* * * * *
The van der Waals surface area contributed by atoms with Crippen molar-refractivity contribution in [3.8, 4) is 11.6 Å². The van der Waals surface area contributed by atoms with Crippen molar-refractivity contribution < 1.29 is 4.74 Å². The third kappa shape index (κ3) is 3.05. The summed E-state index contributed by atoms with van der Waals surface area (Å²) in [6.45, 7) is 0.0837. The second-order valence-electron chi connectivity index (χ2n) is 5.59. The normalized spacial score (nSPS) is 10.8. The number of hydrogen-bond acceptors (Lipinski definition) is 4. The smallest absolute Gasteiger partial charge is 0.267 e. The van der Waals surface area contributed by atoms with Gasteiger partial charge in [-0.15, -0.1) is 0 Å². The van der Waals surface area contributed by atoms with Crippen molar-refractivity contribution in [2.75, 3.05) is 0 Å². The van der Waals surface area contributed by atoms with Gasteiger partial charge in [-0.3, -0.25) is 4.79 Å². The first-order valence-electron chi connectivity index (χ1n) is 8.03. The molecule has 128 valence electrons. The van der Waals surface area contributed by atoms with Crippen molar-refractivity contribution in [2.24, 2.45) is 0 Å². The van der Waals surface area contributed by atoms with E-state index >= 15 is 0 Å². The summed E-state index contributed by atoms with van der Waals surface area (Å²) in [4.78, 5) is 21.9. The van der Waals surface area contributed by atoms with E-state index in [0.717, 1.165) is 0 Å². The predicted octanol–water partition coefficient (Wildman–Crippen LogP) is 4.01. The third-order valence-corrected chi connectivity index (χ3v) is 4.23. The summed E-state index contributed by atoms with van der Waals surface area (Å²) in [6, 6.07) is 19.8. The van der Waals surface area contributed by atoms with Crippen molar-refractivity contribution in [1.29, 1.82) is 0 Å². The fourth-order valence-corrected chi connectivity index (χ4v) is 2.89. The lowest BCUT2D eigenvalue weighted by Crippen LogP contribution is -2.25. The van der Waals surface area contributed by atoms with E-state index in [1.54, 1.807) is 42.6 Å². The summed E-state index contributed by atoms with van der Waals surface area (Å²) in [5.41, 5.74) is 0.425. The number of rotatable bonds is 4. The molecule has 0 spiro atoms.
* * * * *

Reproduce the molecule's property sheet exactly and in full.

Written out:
The van der Waals surface area contributed by atoms with Crippen molar-refractivity contribution in [3.8, 4) is 11.6 Å². The van der Waals surface area contributed by atoms with Crippen molar-refractivity contribution < 1.29 is 4.74 Å². The third kappa shape index (κ3) is 3.05. The summed E-state index contributed by atoms with van der Waals surface area (Å²) in [6.45, 7) is 0.0837. The second-order valence-electron chi connectivity index (χ2n) is 5.59. The normalized spacial score (nSPS) is 10.8. The number of hydrogen-bond acceptors (Lipinski definition) is 4. The smallest absolute Gasteiger partial charge is 0.267 e. The van der Waals surface area contributed by atoms with Gasteiger partial charge in [-0.15, -0.1) is 0 Å². The van der Waals surface area contributed by atoms with Crippen molar-refractivity contribution in [2.75, 3.05) is 0 Å². The van der Waals surface area contributed by atoms with Gasteiger partial charge in [-0.3, -0.25) is 4.79 Å². The first-order valence-electron chi connectivity index (χ1n) is 8.03. The molecule has 128 valence electrons. The van der Waals surface area contributed by atoms with Crippen molar-refractivity contribution in [2.24, 2.45) is 0 Å². The van der Waals surface area contributed by atoms with E-state index >= 15 is 0 Å². The summed E-state index contributed by atoms with van der Waals surface area (Å²) in [4.78, 5) is 21.9. The van der Waals surface area contributed by atoms with E-state index in [0.717, 1.165) is 0 Å². The predicted octanol–water partition coefficient (Wildman–Crippen LogP) is 4.01. The third-order valence-corrected chi connectivity index (χ3v) is 4.23. The summed E-state index contributed by atoms with van der Waals surface area (Å²) in [6, 6.07) is 19.8. The van der Waals surface area contributed by atoms with Crippen molar-refractivity contribution in [1.29, 1.82) is 0 Å². The fourth-order valence-corrected chi connectivity index (χ4v) is 2.89. The lowest BCUT2D eigenvalue weighted by Crippen LogP contribution is -2.25. The van der Waals surface area contributed by atoms with E-state index in [1.54, 1.807) is 42.6 Å². The summed E-state index contributed by atoms with van der Waals surface area (Å²) in [5.41, 5.74) is 0.425. The number of rotatable bonds is 4. The molecule has 0 spiro atoms.